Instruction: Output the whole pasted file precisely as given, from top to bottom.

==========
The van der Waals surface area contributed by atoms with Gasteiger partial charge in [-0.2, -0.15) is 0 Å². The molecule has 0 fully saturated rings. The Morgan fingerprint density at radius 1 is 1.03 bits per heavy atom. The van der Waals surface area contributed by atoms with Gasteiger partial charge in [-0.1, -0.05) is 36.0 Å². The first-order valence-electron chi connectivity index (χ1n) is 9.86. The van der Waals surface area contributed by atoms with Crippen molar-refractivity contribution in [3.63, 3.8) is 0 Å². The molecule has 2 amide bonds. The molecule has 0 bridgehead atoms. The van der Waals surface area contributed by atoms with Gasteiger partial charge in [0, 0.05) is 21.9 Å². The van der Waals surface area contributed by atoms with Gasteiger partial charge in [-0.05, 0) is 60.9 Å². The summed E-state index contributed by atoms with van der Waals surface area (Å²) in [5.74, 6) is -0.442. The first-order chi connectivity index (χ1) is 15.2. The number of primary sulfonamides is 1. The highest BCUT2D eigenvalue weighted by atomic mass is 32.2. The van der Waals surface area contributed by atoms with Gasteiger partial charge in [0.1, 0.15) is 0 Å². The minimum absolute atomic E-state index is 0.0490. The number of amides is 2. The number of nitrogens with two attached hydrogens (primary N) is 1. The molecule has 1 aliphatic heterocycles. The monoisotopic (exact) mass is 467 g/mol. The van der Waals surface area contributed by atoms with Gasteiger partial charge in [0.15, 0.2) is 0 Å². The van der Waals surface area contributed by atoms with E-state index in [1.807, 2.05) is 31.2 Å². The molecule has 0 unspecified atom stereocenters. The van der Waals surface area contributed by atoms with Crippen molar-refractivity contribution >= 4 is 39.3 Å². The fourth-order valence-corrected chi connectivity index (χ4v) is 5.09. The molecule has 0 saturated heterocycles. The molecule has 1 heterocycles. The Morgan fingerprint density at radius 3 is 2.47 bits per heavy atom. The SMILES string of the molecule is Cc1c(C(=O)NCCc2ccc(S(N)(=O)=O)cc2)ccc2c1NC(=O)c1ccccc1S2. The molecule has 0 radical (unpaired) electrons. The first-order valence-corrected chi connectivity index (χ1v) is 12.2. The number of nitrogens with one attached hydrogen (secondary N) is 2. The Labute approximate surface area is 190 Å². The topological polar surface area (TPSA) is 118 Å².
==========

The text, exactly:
The van der Waals surface area contributed by atoms with Gasteiger partial charge in [-0.2, -0.15) is 0 Å². The molecule has 0 fully saturated rings. The Morgan fingerprint density at radius 1 is 1.03 bits per heavy atom. The van der Waals surface area contributed by atoms with Gasteiger partial charge in [-0.1, -0.05) is 36.0 Å². The first-order valence-electron chi connectivity index (χ1n) is 9.86. The van der Waals surface area contributed by atoms with Crippen molar-refractivity contribution in [3.63, 3.8) is 0 Å². The molecule has 2 amide bonds. The molecule has 0 bridgehead atoms. The van der Waals surface area contributed by atoms with Gasteiger partial charge in [0, 0.05) is 21.9 Å². The van der Waals surface area contributed by atoms with Gasteiger partial charge in [-0.05, 0) is 60.9 Å². The summed E-state index contributed by atoms with van der Waals surface area (Å²) in [5.74, 6) is -0.442. The first-order chi connectivity index (χ1) is 15.2. The number of primary sulfonamides is 1. The highest BCUT2D eigenvalue weighted by atomic mass is 32.2. The van der Waals surface area contributed by atoms with Gasteiger partial charge in [0.1, 0.15) is 0 Å². The minimum absolute atomic E-state index is 0.0490. The number of amides is 2. The number of nitrogens with two attached hydrogens (primary N) is 1. The molecule has 1 aliphatic heterocycles. The monoisotopic (exact) mass is 467 g/mol. The van der Waals surface area contributed by atoms with Gasteiger partial charge in [0.15, 0.2) is 0 Å². The van der Waals surface area contributed by atoms with E-state index in [1.807, 2.05) is 31.2 Å². The molecule has 0 unspecified atom stereocenters. The van der Waals surface area contributed by atoms with Crippen molar-refractivity contribution >= 4 is 39.3 Å². The fourth-order valence-corrected chi connectivity index (χ4v) is 5.09. The molecule has 0 saturated heterocycles. The molecule has 1 heterocycles. The Morgan fingerprint density at radius 3 is 2.47 bits per heavy atom. The SMILES string of the molecule is Cc1c(C(=O)NCCc2ccc(S(N)(=O)=O)cc2)ccc2c1NC(=O)c1ccccc1S2. The molecule has 0 radical (unpaired) electrons. The first-order valence-corrected chi connectivity index (χ1v) is 12.2. The number of nitrogens with one attached hydrogen (secondary N) is 2. The Labute approximate surface area is 190 Å². The topological polar surface area (TPSA) is 118 Å².